As Governor, He’s Killing It… In a Literal Sense and That’s The Plan
Dan Collier & Derek Houston (REPOST From Forum on the Future of Public Education Feb, 2016)
Previously, on this forum, Dan wrote about several disciples of the Tea Party agenda and how the Tea Party holds a scorched earth agenda against higher education. One man of topic was Illinois Governor Bruce Rauner — remember the near-billionaire who primarily funded himself and ran as a false “moderate” Republican?
It was roughly one year ago that Rauner surprised higher education administrators by proposing a 30% reduction of appropriations to higher education. Luckily, for higher education, instead of agreeing to such egregious reductions the Democratic-controlled legislature responded by moderating cuts to 6.5%. Obviously, the cuts at this level would not stand as the sides were too far apart and many were expecting cuts in the middle to upper teens, possibly at worst even up to 20%.
However, instead of collaboratively adjusting the fine details of the budget, the Governor has made it very clear — he will not concede his “turn-around” agenda. And frankly, he needs not to. We believe that he believes it is unlikely he will become a second term governor, and since he was primarily self-financed he literally owes the general electorate nothing and is beholden to nobody. While that sounds “sexy” because to some it means he will get things “done” and because he is rather rich, he obviously must be able to get things done. Well, there’s a problem with this mentality, in that few people understand how he amassed his wealth and if they want him to run the state as he ran his businesses, this may be more painful for the general citizen than many probably considered.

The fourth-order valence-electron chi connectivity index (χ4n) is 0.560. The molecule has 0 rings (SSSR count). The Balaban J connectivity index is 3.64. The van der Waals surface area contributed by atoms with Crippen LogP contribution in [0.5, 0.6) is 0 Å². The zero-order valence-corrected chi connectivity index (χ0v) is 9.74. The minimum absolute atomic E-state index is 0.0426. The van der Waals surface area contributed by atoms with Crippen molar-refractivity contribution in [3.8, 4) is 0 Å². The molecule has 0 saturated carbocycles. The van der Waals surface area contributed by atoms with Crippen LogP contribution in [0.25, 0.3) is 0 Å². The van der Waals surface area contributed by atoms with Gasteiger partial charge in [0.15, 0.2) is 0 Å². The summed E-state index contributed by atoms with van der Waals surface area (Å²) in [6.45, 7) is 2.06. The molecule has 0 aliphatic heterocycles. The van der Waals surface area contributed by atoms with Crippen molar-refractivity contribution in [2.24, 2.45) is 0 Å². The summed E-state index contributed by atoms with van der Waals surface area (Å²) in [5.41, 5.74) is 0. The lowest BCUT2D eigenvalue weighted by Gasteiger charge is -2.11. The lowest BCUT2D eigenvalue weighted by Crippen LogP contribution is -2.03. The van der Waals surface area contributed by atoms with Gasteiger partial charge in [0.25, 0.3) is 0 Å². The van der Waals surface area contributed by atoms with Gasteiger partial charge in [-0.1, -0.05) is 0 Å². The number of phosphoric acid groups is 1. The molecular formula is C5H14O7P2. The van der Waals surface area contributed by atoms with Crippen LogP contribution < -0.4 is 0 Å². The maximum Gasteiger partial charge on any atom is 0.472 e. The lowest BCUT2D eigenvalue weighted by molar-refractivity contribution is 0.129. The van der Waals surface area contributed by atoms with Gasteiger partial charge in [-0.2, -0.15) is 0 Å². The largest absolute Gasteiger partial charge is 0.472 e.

See, your general pain — the state’s general pain — is clearly of no concern to his agenda. This is a common theme in his business practices. It’s not like he has a long history of being a champion for the average American — with the desire to kill unions, reduce the minimum wage, shipping jobs out of the country, and stripping down and dismantling companies. Then again, to be fair to him, he never claimed to be anyone’s friend. What he did claim was to turn Illinois around and he is doing so by attempting to do each of the actions listed above — except, replace the word “companies” with state-supported functions (e.g. social services, higher education). After all, it is what our state wanted.
It is through this no-compromise war of attrition that he can find success and work around collaboration on the details of the budget, especially for higher education. Doing nothing may become a big “win” for his agenda. While the Governor did not get the 30% reduction he desired, because of his no-action tactics he got the greatest Tea Party gift of them all — the ability to potentially close universities down, restructure labor contracts, and force various increased costs onto students.